Uzbekistan starts site selection process for first reactors

Uzbekistan’s planned nuclear power plant is expected to generate about 15% of Uzbekistan’s power needs by 2030

Apr 9 — “Uzbekistan has initiated the process to choose a site for its first nuclear power plant and aims to grant a site licence in September 2020, local officials have confirmed to the International Atomic Energy Agency (IAEA). Uzbekistan is among about 30 countries that are considering, planning or actively working to include nuclear power into their energy mix.” READ MORE: http://www.world-nuclear-news.org/Articles/Uzbekistan-starts-site-selection-process-for-first?feed=feed

How Uzbekistan plans to take on the world’s oil majors

The new chairman of Uzbekistan’s state oil and gas company hopes a credit rating for the company will be a first step towards challenging the world’s energy majors

Apr 11 — “Uzbekistan’s state oil and gas company has a bold aim — to become the next Royal Dutch Shell or BP and join the ranks of the world’s energy majors. It is early days but Uzbekneftegaz, which contributes 15 per cent of the country’s gross domestic product, has taken the first steps towards its ambitious goal by gaining the freedom from the government to act as an independent corporate entity.” READ MORE: https://www.ft.com/content/8f72ea08-401c-11e9-b896-fe36ec32aece

Former Uzbekistan’s Minister of Interior on Andijan events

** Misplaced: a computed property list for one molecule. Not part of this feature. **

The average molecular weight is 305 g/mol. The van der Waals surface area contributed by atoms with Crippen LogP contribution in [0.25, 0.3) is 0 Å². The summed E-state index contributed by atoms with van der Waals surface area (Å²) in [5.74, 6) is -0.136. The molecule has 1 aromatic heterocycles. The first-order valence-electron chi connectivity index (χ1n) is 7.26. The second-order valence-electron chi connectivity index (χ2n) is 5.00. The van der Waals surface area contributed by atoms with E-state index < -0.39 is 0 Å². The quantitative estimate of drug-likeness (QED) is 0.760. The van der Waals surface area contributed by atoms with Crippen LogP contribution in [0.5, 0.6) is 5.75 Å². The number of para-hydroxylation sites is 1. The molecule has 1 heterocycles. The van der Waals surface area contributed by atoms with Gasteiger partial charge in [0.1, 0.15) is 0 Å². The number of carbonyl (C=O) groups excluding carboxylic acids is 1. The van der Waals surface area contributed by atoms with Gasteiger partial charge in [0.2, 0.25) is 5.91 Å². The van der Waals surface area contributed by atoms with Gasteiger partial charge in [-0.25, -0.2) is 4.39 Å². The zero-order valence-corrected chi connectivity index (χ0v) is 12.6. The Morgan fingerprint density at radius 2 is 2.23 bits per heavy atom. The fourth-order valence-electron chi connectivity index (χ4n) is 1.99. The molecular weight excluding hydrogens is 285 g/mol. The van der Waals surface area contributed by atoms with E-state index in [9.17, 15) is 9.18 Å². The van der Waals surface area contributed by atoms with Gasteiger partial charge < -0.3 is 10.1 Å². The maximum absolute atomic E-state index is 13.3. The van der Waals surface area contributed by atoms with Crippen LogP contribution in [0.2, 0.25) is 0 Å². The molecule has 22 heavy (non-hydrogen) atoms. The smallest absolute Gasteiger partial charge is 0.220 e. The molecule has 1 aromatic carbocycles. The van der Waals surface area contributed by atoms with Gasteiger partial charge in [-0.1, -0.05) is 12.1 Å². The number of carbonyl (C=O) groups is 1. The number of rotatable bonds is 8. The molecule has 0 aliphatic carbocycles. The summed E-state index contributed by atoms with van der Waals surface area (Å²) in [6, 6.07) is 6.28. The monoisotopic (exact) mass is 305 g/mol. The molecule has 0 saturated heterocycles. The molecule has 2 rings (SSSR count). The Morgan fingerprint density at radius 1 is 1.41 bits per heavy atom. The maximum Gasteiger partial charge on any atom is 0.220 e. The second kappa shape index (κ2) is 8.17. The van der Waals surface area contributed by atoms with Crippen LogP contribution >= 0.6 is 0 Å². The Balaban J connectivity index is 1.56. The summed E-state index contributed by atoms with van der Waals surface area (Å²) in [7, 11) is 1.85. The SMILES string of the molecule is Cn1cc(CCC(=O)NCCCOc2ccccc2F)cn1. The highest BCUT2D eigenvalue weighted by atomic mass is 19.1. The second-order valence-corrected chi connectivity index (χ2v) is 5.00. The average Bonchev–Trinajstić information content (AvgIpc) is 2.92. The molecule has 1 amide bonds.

In an interview, Zokirjon Almatov described the 2005 Andijan events as the most painful in his professional life

Apr 12 — “In March, Zokirjon Almatov, Uzbekistan’s first minister of interior from 1991-2005, gave his first interview to an independent Uzbek independent, Qalampir. The Diplomat reports in its article The Re-emergence of Uzbekistan’s First Minister of Interior that since Almatov’s return to government, at the beckoning of President Shavkat Mirziyoyev in 2016, his public appearances have been frequent, but this interview is important for two reasons.” READ MORE: http://vestnikkavkaza.net/analysis/Former-Uzbekistan’s-Minister-of-Interior-on-Andijan-events.html

Number of enterprises with foreign capital in Uzbekistan almost doubles

Most enterprises with foreign capital in Uzbekistan are from Russia and China

Apr 12 — “As of April 1, 2019, about a third of the operating enterprises with foreign capital in Uzbekistan falls on Russia and China, Trend reports with reference to the State Statistics Committee of Uzbekistan.” READ MORE: https://en.trend.az/business/economy/3045328.html


Afghanistan Is Paying a Steep Price for its National Security Advisor’s Behavior

An Afghan government official’s public outbursts have cost him his political clout in the United States

Apr 7 — “During a visit last month to Washington, the Afghan government’s national security advisor, and former ambassador to the United States, threw a fit. During an official appearance at the U.S. Institute of Peace, and in private conversations during the same week, the thirty-six-year-old Hamdullah Mohib repeatedly excoriated the United States—and in particular, its special envoy for Afghanistan peace talks, Ambassador Zalmay Khalilzad. His core charge was that Washington was going over the head of the Afghan government, led by President Ashraf Ghani, to negotiate a peace deal directly with the Taliban.” READ MORE: https://nationalinterest.org/feature/afghanistan-paying-steep-price-its-national-security-advisors-behavior-50807


In “Combat Obscura,” a new documentary set in Afghanistan, Marines also insult women, shake their weapons at children, die needlessly and with little dignity, murder innocent people and cover it up